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Gerald Antoine and Phil Fontaine in St. Peter's Square after Members of the Assembly of First Nations met with Pope Francis at the Vatican on March 31.Fabrizio Troccoli/The Globe and Mail

The Assembly of First Nations emerged from a two-hour meeting with Pope Francis optimistic that he would offer a full apology for more than a century of abuse at the Catholic-run residential schools and visit Canada, where they would like the apology to be made.

The AFN also urged Francis to rescind the papal bulls, or decrees, issued in the 1400s that allowed European explorers to claim lands occupied by non-Christians. The decrees were designed to propel Christian domination in the New World.

Phil Fontaine, former national chief of the AFN, said Francis spent most of Thursday’s meeting in the papal palace listening to stories from him and the other 12 First Nations delegates.

“He did not respond directly for calls for an apology, " Mr. Fontaine told the media at an outdoor press conference in St. Peter’s Square. “If you ask me, am I optimistic leaving our discussion with the Holy Father, I am. But he is going to take today and this evening to reflect on what he heard from us. … And I am hoping that he will be more direct [on Friday] about his visit to Canada and about an apology.”

On the timing of a papal visit, Mr. Fontaine said he believes it will happen fairly soon. “I would expect that some time this summer we’ll be paid a visit by the Holy Father and he’ll come to Canada to apologize.”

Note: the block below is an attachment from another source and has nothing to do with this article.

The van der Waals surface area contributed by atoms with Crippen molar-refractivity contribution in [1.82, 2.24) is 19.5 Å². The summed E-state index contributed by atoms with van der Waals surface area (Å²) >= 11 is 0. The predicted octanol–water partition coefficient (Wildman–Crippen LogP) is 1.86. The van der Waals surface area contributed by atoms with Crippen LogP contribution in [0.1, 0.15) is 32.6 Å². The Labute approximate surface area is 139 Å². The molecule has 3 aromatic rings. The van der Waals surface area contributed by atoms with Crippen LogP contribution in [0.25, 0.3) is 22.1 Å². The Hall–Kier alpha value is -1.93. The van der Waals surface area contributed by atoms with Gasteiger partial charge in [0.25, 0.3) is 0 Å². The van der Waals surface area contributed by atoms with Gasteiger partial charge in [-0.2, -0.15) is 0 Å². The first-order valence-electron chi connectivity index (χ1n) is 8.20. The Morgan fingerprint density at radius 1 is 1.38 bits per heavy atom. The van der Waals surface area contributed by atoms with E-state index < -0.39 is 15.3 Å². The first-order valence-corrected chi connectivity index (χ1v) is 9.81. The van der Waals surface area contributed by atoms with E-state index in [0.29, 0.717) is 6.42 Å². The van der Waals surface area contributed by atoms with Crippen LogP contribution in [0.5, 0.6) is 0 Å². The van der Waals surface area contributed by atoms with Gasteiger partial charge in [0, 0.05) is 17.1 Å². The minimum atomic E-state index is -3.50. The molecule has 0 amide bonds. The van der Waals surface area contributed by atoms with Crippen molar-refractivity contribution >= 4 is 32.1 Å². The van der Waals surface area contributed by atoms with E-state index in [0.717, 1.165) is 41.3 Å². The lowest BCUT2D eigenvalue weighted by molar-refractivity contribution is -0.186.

Thursday’s private AFN meeting with the Pope was an hour longer than the back-to-back Métis and Inuit meetings on Monday. A final audience with the Pope involving a larger group of Indigenous leaders, elders, youth and knowledge keepers will take place on Friday, the last day of the three groups’ visit to Rome and the Vatican City.

Gerald Antoine, lead delegate for the AFN, NWT regional chief and a residential-school survivor, said that the Doctrine of Discovery “denied us our existence as human beings” and called for its “destruction.”

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“If you look at our history … what happened since they landed on our shores, then basically it’s genocide,” he said. “We need to right the wrong.”

Getting rid of the Doctrine of Discovery would fulfill the Truth and Reconciliation Commission’s call to action No. 49, which urges religious groups to repudiate laws and concepts that were used to promote European sovereignty over Indigenous peoples and their land.

Mr. Fontaine said the Pope has to consider “outstanding debt,” referring to the obligation of Catholic entities in Canada to raise $30-million for healing and reconciliation projects, along with land that ought to be returned.

The church has a significant role to play in assisting in the search for missing children, said Kukpi7 Chief Rosanne Casimir of Tk’emlúps te Secwépemc First Nation. Her announcement last May of the discovery of 215 unmarked graves – later revised to 200 – near a former school site made headlines around the world.